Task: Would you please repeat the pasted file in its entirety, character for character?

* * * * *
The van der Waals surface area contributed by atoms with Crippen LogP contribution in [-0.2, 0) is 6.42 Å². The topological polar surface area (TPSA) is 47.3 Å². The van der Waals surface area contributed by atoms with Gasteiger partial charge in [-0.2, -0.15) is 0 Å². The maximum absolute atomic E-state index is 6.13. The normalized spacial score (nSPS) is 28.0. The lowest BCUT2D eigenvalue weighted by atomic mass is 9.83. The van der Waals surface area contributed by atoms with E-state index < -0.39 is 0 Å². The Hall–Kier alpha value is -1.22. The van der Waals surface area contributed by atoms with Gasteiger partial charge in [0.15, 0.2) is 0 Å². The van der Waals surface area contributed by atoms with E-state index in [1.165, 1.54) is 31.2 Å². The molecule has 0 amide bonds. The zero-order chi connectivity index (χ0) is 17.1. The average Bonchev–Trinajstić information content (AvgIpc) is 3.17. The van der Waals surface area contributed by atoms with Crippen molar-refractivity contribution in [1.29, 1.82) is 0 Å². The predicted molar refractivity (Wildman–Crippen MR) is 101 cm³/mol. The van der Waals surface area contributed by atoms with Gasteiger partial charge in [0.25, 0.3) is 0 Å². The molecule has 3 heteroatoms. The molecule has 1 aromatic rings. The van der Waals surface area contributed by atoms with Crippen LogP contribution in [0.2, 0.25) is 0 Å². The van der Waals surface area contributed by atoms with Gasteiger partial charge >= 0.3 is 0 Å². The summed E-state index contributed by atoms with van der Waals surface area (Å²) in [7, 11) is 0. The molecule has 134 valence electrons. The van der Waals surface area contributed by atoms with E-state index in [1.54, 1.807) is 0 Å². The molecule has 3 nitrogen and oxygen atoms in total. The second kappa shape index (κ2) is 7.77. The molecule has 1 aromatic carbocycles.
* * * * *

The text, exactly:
The van der Waals surface area contributed by atoms with Crippen LogP contribution in [-0.2, 0) is 6.42 Å². The topological polar surface area (TPSA) is 47.3 Å². The van der Waals surface area contributed by atoms with Gasteiger partial charge in [-0.2, -0.15) is 0 Å². The maximum absolute atomic E-state index is 6.13. The normalized spacial score (nSPS) is 28.0. The lowest BCUT2D eigenvalue weighted by atomic mass is 9.83. The van der Waals surface area contributed by atoms with E-state index < -0.39 is 0 Å². The Hall–Kier alpha value is -1.22. The van der Waals surface area contributed by atoms with Gasteiger partial charge in [0.15, 0.2) is 0 Å². The van der Waals surface area contributed by atoms with E-state index in [1.165, 1.54) is 31.2 Å². The molecule has 0 amide bonds. The zero-order chi connectivity index (χ0) is 17.1. The average Bonchev–Trinajstić information content (AvgIpc) is 3.17. The van der Waals surface area contributed by atoms with Crippen molar-refractivity contribution in [1.29, 1.82) is 0 Å². The predicted molar refractivity (Wildman–Crippen MR) is 101 cm³/mol. The van der Waals surface area contributed by atoms with Gasteiger partial charge in [0.25, 0.3) is 0 Å². The molecule has 3 heteroatoms. The molecule has 1 aromatic rings. The van der Waals surface area contributed by atoms with Crippen LogP contribution in [0.2, 0.25) is 0 Å². The van der Waals surface area contributed by atoms with Gasteiger partial charge >= 0.3 is 0 Å². The summed E-state index contributed by atoms with van der Waals surface area (Å²) in [7, 11) is 0. The molecule has 134 valence electrons. The van der Waals surface area contributed by atoms with E-state index in [1.54, 1.807) is 0 Å². The molecule has 3 nitrogen and oxygen atoms in total. The second kappa shape index (κ2) is 7.77. The molecule has 1 aromatic carbocycles.